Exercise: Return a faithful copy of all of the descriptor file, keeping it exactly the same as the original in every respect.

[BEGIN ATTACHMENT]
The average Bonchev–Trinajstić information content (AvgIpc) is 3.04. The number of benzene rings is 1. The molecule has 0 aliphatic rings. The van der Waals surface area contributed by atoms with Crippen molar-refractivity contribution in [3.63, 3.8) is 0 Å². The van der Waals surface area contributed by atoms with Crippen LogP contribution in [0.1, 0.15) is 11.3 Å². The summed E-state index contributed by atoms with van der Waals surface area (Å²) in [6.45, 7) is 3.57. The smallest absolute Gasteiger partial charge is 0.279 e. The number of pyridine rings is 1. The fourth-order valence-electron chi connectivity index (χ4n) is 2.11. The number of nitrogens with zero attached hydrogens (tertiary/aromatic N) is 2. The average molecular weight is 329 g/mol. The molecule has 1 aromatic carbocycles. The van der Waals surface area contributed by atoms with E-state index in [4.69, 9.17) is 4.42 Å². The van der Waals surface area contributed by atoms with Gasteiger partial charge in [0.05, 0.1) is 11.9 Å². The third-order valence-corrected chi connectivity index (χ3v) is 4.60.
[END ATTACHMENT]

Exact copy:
The average Bonchev–Trinajstić information content (AvgIpc) is 3.04. The number of benzene rings is 1. The molecule has 0 aliphatic rings. The van der Waals surface area contributed by atoms with Crippen molar-refractivity contribution in [3.63, 3.8) is 0 Å². The van der Waals surface area contributed by atoms with Crippen LogP contribution in [0.1, 0.15) is 11.3 Å². The summed E-state index contributed by atoms with van der Waals surface area (Å²) in [6.45, 7) is 3.57. The smallest absolute Gasteiger partial charge is 0.279 e. The number of pyridine rings is 1. The fourth-order valence-electron chi connectivity index (χ4n) is 2.11. The number of nitrogens with zero attached hydrogens (tertiary/aromatic N) is 2. The average molecular weight is 329 g/mol. The molecule has 1 aromatic carbocycles. The van der Waals surface area contributed by atoms with E-state index in [4.69, 9.17) is 4.42 Å². The van der Waals surface area contributed by atoms with Gasteiger partial charge in [0.05, 0.1) is 11.9 Å². The third-order valence-corrected chi connectivity index (χ3v) is 4.60.